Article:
Birds of Prey (and the Fantabulous Emancipation of One Harley Quinn) (2020)

Director: Cathy Yan

Cast: Margot Robbie, Mary Elizabeth Winstead, Jurnee Smollett-Bell, Rosie Perez, Chris Messina, Ella Jay Basco, Ali Wong, Ewan McGregor

Screenplay: Christina Hodson

109 mins. Rated R for strong violence and language throughout, and some sexual and drug material.

 

It feels like the DCEU has found its footing under the new leadership. After Justice League, the DCEU was handed off to others, and both Aquaman and Shazam! achieved generally positive reviews, so where does Birds of Prey land in all this? Did it continue that hot streak? Well, yes and no, but mostly no.

The Joker has dumped Harley Quinn (Margot Robbie, The Wolf of Wall Street, Peter Rabbit), and now the queen of mayhem is alone on the streets of Gotham and everyone wants her dead. It seems like all of Gotham has a vendetta against Quinn, including mob boss Roman Sionis (Ewan McGregor, Moulin Rouge!, Doctor Sleep), who tasks her with stealing a diamond, but this is all an attempt to take her out. Harley is in over her head, and in order to stop Sionis, she needs help from others who have been wronged by him.

Cinematic universes have changed the way these stories are told. Relationships and characters evolve across multiple films, but this is a problem for Birds of Prey. It seemingly assumes that we, as audience members, understand the relationship between the Joker and Harley Quinn. Hell, the inciting incident of the film is the destruction of that relationship. The issue with that assumption is that we didn’t get a good look at the central relationship in Suicide Squad; there simply wasn’t enough time dedicated to the relationship or the Joker in general to make the breakup have any impact. Since Jared Leto doesn’t appear in Birds of Prey, we again get nothing to go on that made me really connect with what Harley is going through in the film.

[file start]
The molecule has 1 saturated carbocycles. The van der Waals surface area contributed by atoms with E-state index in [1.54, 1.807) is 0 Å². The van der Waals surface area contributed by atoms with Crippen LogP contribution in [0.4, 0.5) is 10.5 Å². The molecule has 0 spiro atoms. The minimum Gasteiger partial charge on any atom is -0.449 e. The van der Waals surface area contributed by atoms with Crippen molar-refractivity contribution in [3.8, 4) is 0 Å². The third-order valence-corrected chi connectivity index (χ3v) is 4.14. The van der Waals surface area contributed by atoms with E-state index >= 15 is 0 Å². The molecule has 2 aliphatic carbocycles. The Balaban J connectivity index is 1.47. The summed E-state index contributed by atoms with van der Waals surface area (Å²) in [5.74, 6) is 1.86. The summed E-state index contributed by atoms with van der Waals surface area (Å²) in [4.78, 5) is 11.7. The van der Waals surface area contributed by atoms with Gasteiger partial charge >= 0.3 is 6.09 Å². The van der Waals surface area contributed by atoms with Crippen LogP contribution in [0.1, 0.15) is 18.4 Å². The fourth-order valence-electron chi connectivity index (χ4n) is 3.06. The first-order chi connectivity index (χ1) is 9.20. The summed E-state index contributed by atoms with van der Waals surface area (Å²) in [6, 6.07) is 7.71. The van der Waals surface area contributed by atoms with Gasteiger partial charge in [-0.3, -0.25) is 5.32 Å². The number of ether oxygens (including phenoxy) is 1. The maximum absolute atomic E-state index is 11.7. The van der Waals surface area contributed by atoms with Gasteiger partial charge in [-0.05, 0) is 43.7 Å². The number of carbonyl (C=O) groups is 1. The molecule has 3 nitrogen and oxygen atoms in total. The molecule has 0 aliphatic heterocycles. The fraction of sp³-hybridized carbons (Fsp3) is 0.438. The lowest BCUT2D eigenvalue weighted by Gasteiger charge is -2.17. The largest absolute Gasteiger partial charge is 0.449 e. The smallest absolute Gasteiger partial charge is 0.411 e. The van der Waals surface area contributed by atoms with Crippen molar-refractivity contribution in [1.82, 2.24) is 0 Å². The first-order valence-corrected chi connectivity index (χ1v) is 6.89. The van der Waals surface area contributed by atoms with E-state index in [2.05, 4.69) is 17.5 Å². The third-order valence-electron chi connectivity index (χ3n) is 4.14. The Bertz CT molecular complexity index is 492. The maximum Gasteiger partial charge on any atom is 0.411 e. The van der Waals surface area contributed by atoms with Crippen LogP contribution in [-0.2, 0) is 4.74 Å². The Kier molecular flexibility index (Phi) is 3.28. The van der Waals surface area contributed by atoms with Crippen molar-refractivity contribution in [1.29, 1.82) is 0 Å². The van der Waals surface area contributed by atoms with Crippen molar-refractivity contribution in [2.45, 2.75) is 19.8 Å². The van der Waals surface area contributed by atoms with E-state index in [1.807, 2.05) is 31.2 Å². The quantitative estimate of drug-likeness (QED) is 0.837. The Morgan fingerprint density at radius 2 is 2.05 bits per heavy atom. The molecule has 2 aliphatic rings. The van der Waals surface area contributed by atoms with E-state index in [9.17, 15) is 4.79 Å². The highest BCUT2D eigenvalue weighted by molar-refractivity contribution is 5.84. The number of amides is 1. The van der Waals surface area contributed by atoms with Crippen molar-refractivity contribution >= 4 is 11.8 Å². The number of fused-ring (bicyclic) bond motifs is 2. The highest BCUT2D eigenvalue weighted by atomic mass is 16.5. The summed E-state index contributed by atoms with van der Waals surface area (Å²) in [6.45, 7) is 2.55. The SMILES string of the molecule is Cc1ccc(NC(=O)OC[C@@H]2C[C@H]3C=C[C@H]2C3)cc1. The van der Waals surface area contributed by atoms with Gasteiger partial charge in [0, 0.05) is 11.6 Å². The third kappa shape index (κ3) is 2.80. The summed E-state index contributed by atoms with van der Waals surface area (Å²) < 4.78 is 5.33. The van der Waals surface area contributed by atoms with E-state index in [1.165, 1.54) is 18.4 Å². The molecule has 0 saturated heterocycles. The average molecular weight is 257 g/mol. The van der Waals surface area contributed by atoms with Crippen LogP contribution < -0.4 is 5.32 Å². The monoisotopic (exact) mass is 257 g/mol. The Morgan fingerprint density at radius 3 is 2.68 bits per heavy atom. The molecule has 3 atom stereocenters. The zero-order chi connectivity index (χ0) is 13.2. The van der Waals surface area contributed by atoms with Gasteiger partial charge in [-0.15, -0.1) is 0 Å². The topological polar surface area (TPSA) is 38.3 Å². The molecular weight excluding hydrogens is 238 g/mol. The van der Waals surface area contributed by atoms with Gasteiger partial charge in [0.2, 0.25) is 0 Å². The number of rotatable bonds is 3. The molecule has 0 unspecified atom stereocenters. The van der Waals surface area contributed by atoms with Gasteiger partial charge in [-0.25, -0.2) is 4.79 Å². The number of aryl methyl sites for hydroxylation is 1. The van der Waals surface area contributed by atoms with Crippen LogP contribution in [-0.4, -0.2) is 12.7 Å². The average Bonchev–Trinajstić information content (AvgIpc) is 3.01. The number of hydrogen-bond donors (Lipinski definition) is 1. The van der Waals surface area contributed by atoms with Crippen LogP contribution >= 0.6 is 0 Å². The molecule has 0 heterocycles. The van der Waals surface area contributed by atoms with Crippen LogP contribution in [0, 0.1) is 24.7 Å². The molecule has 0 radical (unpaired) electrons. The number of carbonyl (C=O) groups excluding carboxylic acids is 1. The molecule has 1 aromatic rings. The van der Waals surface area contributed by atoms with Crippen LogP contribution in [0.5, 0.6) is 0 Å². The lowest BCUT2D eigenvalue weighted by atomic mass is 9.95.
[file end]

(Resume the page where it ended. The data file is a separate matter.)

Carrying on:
Thankfully, Margot Robbie is excellent in the role of Quinn, and yet again, she is such a dynamic presence onscreen that makes up for the lack of empathy and stakes to her central character journey. This is great because, for a film that sold itself as being a Birds of Prey film with a tiny hint of Harley Quinn, this is really a Harley Quinn film with a dash of Birds of Prey. Given that so much screen time is dedicated to Quinn, it’s great to know that Robbie continues to captivate as the Maid of Mischief.

Even Margot Robbie’s tremendous work as Quinn cannot save a very muddled and convoluted plot. I think the idea was to make Birds of Prey into DC’s version of Deadpool, so the film is edited to give it a loose narrative structure that hops around, but it lost me several times. I was never confused, but it lost my interest every time it left the main narrative.

Birds of Prey was very fun, but it struggled to consistently maintain my interest throughout its run time. I enjoyed several chunks of the film, and overall I really enjoyed the film, but altogether, this film is an absolute mess. It’s saved by an engaging Robbie performance and the awesome turn from Ewan McGregor, and I still believe that the film is worth watching for fans of the Harley Quinn character and the DCEU, but it’s a bug jumbled mess of a movie.

 

3/5

-Kyle A. Goethe

 

 

For my review of Patty Jenkins’s Wonder Woman, click here.

For my review of Zack Snyder’s Man of Steel, click here.

For my review of Zack Snyder’s Batman v Superman: Dawn of Justice, click here.

For my review of David Ayer’s Suicide Squad, click here.

For my review of Zack Snyder’s Justice League, click here.

For my review of David F. Sandberg’s Shazam!, click here.

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